Lions, Tigers and Imaginary Meridians
You've probably heard about the boy who wrote" The Equator is a menagerie lion running around the Earth". Well, I have crossed the Equator several times and not seen a lion, or a line, for that matter. But that is not to say it does not exist. Lines of latitude and longitude are not visible on the Earth's surface either, but they are useful when navigating. Meridians are notional lines connecting acupuncture points on the body. Critics of acupuncture sometimes claim that meridians do not exist because they cannot be demonstrated when dissecting a cadaver the way nerves and blood vessels can be. They are functional, not structural. Acupuncture points can be identified by differences in electrical resistance of the skin compared to surrounding areas. Trigger points cannot be be demonstrated in a cadaver either, as they disappear on death.
Possessing a curious mind and a strong desire to make sense of the differences between Eastern and Western medicine, I appreciated the work of various Western-trained physicians who have demonstrated that many acupuncture points correlate well with known anatomical structures such as motor end-points (where nerves stimulate muscles), sites were nerves pierce fascia - where the nerves can be constricted by shearing forces, or where they exit through openings in bones. About 75% of the most common trigger points are also acupuncture points. The classical tender points required for a diagnosis of fibromyalgia are also acupuncture points.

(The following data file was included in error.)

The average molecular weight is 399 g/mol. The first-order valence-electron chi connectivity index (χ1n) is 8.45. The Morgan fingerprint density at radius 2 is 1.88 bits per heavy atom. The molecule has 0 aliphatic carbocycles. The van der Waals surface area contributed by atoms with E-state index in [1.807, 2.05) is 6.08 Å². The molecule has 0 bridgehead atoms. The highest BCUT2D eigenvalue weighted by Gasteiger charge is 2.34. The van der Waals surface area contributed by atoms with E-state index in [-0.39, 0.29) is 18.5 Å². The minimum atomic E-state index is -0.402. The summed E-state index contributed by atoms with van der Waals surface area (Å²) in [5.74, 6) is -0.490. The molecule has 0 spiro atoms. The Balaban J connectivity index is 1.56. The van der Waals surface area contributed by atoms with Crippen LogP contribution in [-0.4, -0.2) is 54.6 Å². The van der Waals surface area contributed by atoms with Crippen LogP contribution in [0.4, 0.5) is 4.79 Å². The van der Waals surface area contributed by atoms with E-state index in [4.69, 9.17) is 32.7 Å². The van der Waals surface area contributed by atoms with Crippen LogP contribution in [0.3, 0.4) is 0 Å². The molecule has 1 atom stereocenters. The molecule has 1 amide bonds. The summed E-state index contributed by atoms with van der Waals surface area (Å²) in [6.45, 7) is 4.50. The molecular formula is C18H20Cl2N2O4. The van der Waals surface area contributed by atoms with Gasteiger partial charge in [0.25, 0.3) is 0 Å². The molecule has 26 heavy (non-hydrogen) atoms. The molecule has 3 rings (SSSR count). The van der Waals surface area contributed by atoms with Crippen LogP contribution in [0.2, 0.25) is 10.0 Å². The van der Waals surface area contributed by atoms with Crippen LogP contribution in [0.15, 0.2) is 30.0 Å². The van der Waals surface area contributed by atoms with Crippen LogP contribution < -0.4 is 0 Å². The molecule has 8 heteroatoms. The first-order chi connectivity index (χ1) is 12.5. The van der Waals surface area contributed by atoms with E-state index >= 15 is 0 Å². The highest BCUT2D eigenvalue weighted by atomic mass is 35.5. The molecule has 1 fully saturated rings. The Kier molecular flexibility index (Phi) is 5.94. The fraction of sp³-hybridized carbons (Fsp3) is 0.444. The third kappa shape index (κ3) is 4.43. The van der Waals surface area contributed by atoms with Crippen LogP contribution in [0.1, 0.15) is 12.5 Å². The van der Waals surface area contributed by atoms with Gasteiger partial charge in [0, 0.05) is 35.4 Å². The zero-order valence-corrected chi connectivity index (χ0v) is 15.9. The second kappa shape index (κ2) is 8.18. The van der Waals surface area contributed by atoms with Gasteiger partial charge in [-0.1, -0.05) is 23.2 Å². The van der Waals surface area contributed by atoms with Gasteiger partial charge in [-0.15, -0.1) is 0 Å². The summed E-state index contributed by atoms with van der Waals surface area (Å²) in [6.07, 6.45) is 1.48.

Fascia is the thick white firm connective tissue which separates muscles, surrounds the brain and nerves, envelopes the organs and delineates the different compartments in the body. Recently I re-read (it was that good!) a fascinating book: The Spark in the Machine - How the Science of Acupuncture Explains the Mysteries of Western Medicine by Dr Daniel Keown. Dr Keown is an emergency room physician and acupuncturist in the UK who relates a number of successful case reports of acupuncture treatment in the ER. But the most interesting aspect of the book is how he shows how acupuncture meridians correlate with the embryological development of different anatomical structures in the body, particularly fascial lines. East meets West in embryology.
When bringing up Eastern medical concepts among medical colleagues one sometimes feels as though one is entering tiger country. Perhaps some latitude could be given to different ways of approaching the same human condition.
David is a fan of books and no doubt will be sharing some good reads here.